Farmers across the global south are now witnessing, first hand, that the “modern” seeds, fertilisers and pesticides which promised so much, have taken away more than they have delivered. Despite this, their confidence in their own traditional agricultural knowledge has been greatly undermined by the dominant narrative that small-scale, traditional farming practices are “inefficient” and “backward”. Re-building confidence is a vital part of the restorative process which the CSK programme offers. Farmers are encouraged to revive their traditional seed diversity by multiplying and exchanging their seed. In doing so, they also exchange the rich indigenous knowledge associated with these seeds. Sharing knowledge through seed exchanges and community-based research groups ensures that this wealth of agricultural experience around seed is retained within the farming community and passed on to future generations. It also builds a sense of cohesion and camaraderie amongst neighbouring farmers who can share similar experiences. Through these exchange and sharing processes, the whole community regains confidence in their own traditional understandings and farming practices.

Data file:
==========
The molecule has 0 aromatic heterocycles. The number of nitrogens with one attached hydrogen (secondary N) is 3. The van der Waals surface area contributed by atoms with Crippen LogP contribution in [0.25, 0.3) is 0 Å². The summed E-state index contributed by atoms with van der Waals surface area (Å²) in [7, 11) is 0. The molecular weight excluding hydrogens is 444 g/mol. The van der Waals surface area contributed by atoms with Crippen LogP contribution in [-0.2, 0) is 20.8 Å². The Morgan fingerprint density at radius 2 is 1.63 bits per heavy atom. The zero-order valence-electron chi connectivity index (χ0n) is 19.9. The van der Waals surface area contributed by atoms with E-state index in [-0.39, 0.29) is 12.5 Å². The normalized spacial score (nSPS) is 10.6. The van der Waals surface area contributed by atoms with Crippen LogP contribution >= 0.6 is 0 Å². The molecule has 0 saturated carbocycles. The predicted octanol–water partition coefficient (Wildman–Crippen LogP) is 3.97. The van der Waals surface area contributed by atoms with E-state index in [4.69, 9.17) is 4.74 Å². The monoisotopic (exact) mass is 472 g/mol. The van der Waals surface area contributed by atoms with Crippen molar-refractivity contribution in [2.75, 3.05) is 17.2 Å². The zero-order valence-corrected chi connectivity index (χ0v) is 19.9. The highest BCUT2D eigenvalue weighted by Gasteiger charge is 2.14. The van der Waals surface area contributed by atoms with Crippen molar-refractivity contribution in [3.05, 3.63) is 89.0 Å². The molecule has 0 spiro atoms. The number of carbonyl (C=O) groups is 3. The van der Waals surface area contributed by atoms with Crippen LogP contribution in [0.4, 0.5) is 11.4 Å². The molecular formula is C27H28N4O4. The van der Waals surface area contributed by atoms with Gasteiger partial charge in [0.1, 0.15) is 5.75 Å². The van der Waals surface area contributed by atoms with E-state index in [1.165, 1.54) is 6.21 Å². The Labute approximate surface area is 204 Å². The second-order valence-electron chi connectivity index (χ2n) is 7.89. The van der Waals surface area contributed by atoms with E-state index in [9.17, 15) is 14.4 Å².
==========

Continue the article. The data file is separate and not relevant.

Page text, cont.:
Reviving Complimentary Roles and Responsibilities
By working with both men and women, Elders and youth, a process of remembering customary roles and practices unfolds. Through involving the younger generation in this process, the continuation of this knowledge is assured. Traditional roles and responsibilities of men and women have been severely distorted by the colonial and monetary system. The role of women, who in most communities are the custodians of seed, begins to be restored once again. The complimentary roles of men and women at the various stages of the seed cycle – from selection to planting – are revived, and this plays a vital role in re-establishing order, cohesion and respect in the communities.
Seed & the Sacred
Indigenous seed has played a central role in the rituals and traditions of indigenous communities for centuries. Seed itself is revered as sacred and certain traditional crops are celebrated within rituals, and used as offerings to the ancestors because of they connect the land, the soil and the forefathers of the community to the new generations to come.